One girl I met, whom we'll call Ella, was 13 when she arrived in Britain in 1997 from Rwanda. Like Laura Selo, she was fleeing genocide. Her parents were missing, presumed killed, her sister was dead, and her sister's boyfriend had bought her the aeroplane ticket, desperate to get this vulnerable child out to a place of safety. Ella arrived in Heathrow in the middle of the night. She had been told to find a policeman when she arrived, and say that she was a refugee. She did that, but because she was carrying a false passport she was then taken away in a van to spend the first days of her life in Britain in Campsfield Detention Centre. "My heart was going bang bang bang. I thought I was going to die," she told me. That experience still recurs. "It was like being in prison. I tried to go back there once to visit someone, but I couldn't bear it."

Once released from detention, Ella was placed with a foster family, where she still lives. She now does things normal kids do - she goes to school, she has friends, she acts in plays. But two years after arriving in Britain, she still doesn't know whether she can stay. Ella has no idea what is happening in her case. She hasn't been interviewed by immigration officials since her traumatic arrival. Twice a year she gets a letter to say that her temporary leave to remain has been extended for another six months.

In its report, Amnesty International recommends that legal guardians should be appointed for unaccompanied children who would be able to act as their advocates, explaining the system to them and finding out how they can best put their cases. It is extraordinary that this reform is necessary; that a civilised country that would never expect its own children to stand up to the legal system by themselves throws the whole weight of the law at refugee children and expects them to stand their ground.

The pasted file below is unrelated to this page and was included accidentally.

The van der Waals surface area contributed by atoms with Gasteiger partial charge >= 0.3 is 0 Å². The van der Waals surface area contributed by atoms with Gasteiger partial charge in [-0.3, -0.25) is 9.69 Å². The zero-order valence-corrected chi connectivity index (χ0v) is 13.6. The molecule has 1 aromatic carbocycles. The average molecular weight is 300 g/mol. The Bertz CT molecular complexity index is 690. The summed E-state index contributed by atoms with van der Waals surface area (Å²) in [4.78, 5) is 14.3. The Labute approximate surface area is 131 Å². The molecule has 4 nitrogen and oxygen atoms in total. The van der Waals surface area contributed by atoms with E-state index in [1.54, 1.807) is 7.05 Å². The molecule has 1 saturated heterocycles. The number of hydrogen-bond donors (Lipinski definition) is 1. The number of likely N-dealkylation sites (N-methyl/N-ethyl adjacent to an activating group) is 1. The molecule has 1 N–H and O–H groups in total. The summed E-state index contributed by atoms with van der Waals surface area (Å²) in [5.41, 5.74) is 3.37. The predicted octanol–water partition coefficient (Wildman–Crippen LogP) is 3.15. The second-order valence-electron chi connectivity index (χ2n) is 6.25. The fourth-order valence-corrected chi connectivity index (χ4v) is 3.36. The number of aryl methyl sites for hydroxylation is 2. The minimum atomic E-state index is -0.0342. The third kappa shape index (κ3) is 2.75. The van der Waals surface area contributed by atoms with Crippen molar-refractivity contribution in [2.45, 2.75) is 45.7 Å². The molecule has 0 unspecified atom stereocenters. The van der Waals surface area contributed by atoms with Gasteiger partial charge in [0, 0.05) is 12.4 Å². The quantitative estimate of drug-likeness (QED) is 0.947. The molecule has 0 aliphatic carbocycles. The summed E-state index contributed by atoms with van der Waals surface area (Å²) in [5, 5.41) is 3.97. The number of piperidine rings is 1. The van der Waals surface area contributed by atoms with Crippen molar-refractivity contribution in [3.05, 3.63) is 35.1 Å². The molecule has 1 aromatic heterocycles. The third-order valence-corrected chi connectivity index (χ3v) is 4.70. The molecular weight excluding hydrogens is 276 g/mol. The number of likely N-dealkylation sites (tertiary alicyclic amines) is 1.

But instead of trying to make sure that Britain acts in a civilised way towards genuine refugees, the Government is, as we already know, determined to add trauma to trauma. The Immigration and Asylum Bill now looks likely to go through the Commons with no revolt from backbench MPs, after Jack Straw announced last week that he was making some concessions.

Those concessions turn out, on examination, to be worthless. This is still a Bill that will victimise refugees, particularly children. As Ella found, immigration officials are not trained in dealing with children, and are unsympathetic to their plight. But the Bill will confer sweeping new powers of detention on those officials. What's more, Clause 108 of the Bill removes the basic protection of the Children Act from refugee children. That is the Act that ensures that the child's interests must always be paramount in legal process, and that gives local social services departments a duty to care for children. Straw argues that the new asylum- seekers' support agency will take on part of that duty, but it is impossible to understand why refugee children should not simply receive the same rights that British children have, to be protected from any abuse and mistreatment.

And this Bill will also plunge refugee children into destitution. Even with the much-trumpeted concession to give pounds 1.43 in cash a day to refugee children, the total amount that they will have to live on is still being cut to to the bone. Children who are seeking asylum will have to live on just 70 per cent of the money that the poorest British child is expected to need to live. As Ella told me, it's already hard for refugee children to fit in at school and to find common ground with their peer group. When they have no access to their fellow children's standard of living, another wall will be built around them. And this measure comes from a Government that pontificates about social exclusion.

When members of Parliament see the plaque commemorating the Kindertransport unveiled in the House of Commons today, will they feel a warm glow that Britain once did its duty by 10,000 children who needed their protection? Or will they look into their hearts and wonder how they can bear to pass a Bill that will do nothing to help the children who are fleeing persecution and genocide today?